Carcinogen-associated error-prone DNA repair increases the mutation rate of active genes in cancer.

  • Major finding: Carcinogen-associated error-prone DNA repair increases the mutation rate of active genes in cancer.

  • Approach: Nine mutational signatures were extracted using paired base substitutions ≤ 500 bp apart.

  • Impact: Clustered mutation signatures precisely characterize mutagenic processes in cancer.


Characterization of passenger somatic mutations has identified different mutation signatures associated with specific nucleotide changes and provided insight into mutational processes in a cancer cell; for instance, C>T and C>G mutations in the TpCp(A/T)p context are associated with members of the APOBEC3 family of cytosine deaminases. To identify additional processes driving mutation in cancer, Supek and Lehner characterized the landscape of clustered mutations in 1,159 human tumor genomes. Nine clustered mutation signatures were associated with the majority of frequent mutations compared to unclustered mutation signatures, and three of the clustered mutation signatures were associated with APOBEC3A and APOBEC3B enzymes. The clustered mutation signature C4, which was characterized by changes at A:T nucleotide pairs, exhibited the highest mutation burden and specificity for cancers of lymphoid origin, suggesting a link to somatic hypermutation, which is initiated by the cytosine deaminase AID, and the error-prone DNA polymerase eta (POLH, encoded by POLH), which preferentially causes A>G changes during replication of undamaged DNA. POLH-associated signature mutations were directed toward the 5′ end of AID-associated genes in lymphoid tumors and the 3′ end of active genes in solid tumors and were associated with H3K4me3 and H3K27ac marks in lymphoid tumors and the H3K36me3 mark in solid tumors. Further, canonical and error-prone noncanonical mismatch repair activity was shown to be critical for POLH-associated clustered mutations at H3K36me3 marks in active genes, and error-prone repair also contributed to the generation of unclustered mutations. POLH-spectrum mutagenesis correlated with the ultraviolet light mutation signature and was associated with driver mutations in melanoma. Similarly, alcohol was associated with POLH-spectrum burden in multiple cancer types previously linked to alcohol consumption, and tobacco smoking was associated with POLH-spectrum burden in urinary tract tumors and signature C5 burden in different cancer types in ever-smoker patients. These results identify clustered mutation signatures in cancer and provide further insights into cancer etiology, prevention, and therapy.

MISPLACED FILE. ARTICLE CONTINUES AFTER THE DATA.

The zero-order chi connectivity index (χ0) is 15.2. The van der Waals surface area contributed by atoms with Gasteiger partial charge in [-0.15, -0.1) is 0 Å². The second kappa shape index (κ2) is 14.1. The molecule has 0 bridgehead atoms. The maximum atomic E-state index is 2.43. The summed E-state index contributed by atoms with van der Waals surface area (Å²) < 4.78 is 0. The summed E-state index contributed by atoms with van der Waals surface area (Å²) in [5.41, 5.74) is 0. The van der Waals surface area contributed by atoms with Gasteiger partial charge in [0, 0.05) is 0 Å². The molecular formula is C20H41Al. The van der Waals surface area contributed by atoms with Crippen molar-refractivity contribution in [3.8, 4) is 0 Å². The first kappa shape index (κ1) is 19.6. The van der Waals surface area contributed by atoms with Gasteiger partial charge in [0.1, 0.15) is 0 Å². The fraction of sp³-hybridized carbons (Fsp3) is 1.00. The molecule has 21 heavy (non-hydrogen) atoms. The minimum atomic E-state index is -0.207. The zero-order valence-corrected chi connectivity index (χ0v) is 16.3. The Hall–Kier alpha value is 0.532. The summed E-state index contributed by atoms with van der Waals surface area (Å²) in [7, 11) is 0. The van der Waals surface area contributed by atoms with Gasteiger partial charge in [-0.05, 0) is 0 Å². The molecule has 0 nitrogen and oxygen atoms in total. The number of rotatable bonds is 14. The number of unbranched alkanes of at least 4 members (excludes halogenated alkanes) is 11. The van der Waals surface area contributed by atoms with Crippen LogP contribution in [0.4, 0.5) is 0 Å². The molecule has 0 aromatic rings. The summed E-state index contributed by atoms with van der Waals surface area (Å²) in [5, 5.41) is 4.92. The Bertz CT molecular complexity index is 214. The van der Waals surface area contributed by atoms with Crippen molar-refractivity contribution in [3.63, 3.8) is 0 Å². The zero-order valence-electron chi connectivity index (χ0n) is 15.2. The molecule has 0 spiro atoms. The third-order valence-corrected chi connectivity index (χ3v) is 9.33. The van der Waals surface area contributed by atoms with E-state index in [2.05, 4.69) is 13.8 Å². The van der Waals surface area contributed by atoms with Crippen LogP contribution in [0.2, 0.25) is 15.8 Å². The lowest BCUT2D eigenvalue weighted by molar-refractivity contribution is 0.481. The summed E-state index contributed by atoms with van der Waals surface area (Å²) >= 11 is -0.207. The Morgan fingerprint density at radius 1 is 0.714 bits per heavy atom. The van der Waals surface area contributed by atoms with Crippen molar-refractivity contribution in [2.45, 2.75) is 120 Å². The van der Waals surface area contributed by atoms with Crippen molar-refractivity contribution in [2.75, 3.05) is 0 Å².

Supek F, Lehner B. Clustered mutation signatures reveal that error-prone DNA repair targets mutations to active genes. Cell 2017;170:P534–47.e23.

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